Please Stop Expecting Normal From Kids (and Teachers) Right Now

Because there’s nothing normal about teaching and learning in 2020.

stop expecting normal from kids and teachers
School girl sitting on bus looking out the window while wearing a protective face mask.

We are trying to keep things as normal as possible for our kids. But why? There’s nothing normal about this school year. I’m going to make the case to please stop expecting normal from kids and teachers right now and to start questioning why we thought normal was so great in the first place. Sure, there’s a lot of comfort in routine and the structure of school, but we are so used to things that we stop questioning why we do them in the first place. What works every year doesn’t work this year and maybe needs to change. Testing kids because that’s what we always do, and evaluating teachers because that’s what we always do, doesn’t make sense. If there was ever a year to question what we’ve always done and stop expecting “normal” from kids and teachers, 2020 is it.

There’s nothing normal about this year

Our kids are watching us closely. When we impose “normal” life on an entirely unprecedented, and in no way normal school year, what message does that send? I can’t stand it when I hear people say, “we can do hard things!” and “whatever it takes!” The idea that our worth and our kids’ worth is determined by how productive we are has got to go. It’s very hard to check off all the boxes when you are anxious, worried, and the only certainty is uncertainty. Teachers feel like they aren’t doing enough, but they don’t know what else to do. Kids are isolated, and their entire experience of school has been turned upside down with no end in sight.

So, if there was ever a time to stop expecting everyone to push through, and get it done the way it’s always been done, this is it. Here’s what we need to do away with this school year. 

We need to stop standardized testing

Yes, we get it. Kids are behind. They have unfinished and lost learning. Should we ignore this? No, of course not. There are a lot of things we can do to help our kids. Testing kids isn’t going to fill in learning gaps. And we can’t simply test the way we have always tested. We can’t guarantee that all of our kids have the same access to school this year. Just because we give kids laptops doesn’t mean they have the Wi-Fi to use them. To test students who are missing school because they keep getting kicked off the Zoom class is unfair. To ask teachers to administrator tests remotely, when they have no control over the testing environment, is unfair too.

What kind of message does it send our kids when we prioritize state and standardized tests when many students’ basic needs aren’t being met? Maslow before Bloom. No one can learn, let alone test well, when they are hungry, anxious, unsupervised, or highly stressed and traumatized.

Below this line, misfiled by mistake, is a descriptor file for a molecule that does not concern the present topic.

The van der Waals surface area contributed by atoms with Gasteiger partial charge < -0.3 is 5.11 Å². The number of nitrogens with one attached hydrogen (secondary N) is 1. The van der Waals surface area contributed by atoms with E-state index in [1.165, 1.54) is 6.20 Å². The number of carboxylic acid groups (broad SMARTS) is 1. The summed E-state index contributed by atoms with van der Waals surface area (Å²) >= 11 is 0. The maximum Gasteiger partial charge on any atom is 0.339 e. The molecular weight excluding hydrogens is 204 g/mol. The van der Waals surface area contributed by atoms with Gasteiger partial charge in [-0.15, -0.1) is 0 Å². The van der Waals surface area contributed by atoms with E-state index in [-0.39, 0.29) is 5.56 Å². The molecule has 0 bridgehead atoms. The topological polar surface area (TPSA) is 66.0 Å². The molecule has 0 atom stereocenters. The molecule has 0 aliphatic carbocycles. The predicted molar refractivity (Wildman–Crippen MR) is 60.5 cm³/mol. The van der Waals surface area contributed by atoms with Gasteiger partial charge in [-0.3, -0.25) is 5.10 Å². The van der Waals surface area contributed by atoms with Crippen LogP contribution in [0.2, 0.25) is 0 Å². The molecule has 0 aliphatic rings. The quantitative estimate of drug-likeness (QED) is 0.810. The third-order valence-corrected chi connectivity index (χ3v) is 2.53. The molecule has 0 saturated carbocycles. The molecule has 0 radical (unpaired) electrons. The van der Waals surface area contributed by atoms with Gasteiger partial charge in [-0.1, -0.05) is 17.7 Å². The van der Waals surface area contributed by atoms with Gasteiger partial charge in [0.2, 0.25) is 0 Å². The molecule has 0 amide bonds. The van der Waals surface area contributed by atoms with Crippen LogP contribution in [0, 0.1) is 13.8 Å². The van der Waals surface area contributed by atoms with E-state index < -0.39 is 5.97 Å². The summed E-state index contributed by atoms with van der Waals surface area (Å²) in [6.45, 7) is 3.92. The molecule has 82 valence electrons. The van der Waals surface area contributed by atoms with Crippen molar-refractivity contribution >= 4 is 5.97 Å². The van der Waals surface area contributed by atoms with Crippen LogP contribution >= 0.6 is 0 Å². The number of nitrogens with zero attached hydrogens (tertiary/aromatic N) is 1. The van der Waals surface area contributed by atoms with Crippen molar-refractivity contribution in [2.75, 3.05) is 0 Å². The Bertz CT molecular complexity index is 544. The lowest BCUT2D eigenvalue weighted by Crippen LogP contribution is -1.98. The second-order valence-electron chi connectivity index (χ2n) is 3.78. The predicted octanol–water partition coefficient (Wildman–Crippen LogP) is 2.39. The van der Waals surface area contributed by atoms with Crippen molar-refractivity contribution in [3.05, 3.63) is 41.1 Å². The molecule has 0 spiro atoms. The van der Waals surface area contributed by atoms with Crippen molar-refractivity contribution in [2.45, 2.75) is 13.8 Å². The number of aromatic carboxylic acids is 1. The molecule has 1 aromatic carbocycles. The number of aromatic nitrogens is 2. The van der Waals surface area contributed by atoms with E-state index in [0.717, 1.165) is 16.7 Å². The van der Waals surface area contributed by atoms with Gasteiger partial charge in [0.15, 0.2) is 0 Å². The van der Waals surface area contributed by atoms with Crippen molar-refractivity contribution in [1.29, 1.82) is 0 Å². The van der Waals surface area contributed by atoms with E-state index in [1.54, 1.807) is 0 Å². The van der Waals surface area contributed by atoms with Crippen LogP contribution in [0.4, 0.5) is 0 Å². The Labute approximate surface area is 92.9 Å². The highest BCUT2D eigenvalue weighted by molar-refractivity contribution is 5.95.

We need to stop normal teacher evaluations

A lot of teachers know they are still getting evaluated this year, but they don’t know how, when, or what exactly they are being evaluated for. If there’s a rubric or a set of criteria for this, I haven’t seen it yet. What I have seen are district policies that say that teachers are evaluated through “practices that can be implemented in any setting.” I’m amazed that administrators think that teaching online and in person at the same time requires the same skills as teaching in person. When I taught in a classroom, I didn’t have to push a cart with a laptop on it, troubleshoot Zoom, and wear one earbud in my ear while trying to teach two groups of students.

I don’t know who thinks they are qualified to evaluate teaching during an unprecedented global pandemic. I am pretty sure there are no experts in this. How about thanking teachers for showing up and doing their jobs the best that they can and giving them support and encouragement instead of judgment?

We need to stop assigning homework

The lines between school and home are so blurred and messy right now. As I write this, my oldest son is using the walls of our bathtub as a whiteboard to practice his multiplication facts because his younger brother covered the only whiteboard we have in Sharpie. My son’s bathroom has become his classroom (don’t judge me). He sits in front of a computer alone in his room all day on Zoom classes. When “school’s over” he needs to get off a screen, not start more “homework” in Google Classroom. 

For students learning online, all work is homework. And guess what, when the “school day” ends, that doesn’t mean the “work day” ends. The last thing anyone wants to do after dinner is a math worksheet that they don’t have a printer to print or another six-step first-grade assignment in Seesaw. Teachers do not need to spend hours grading right now, either. Less is more, and homework makes no sense this year.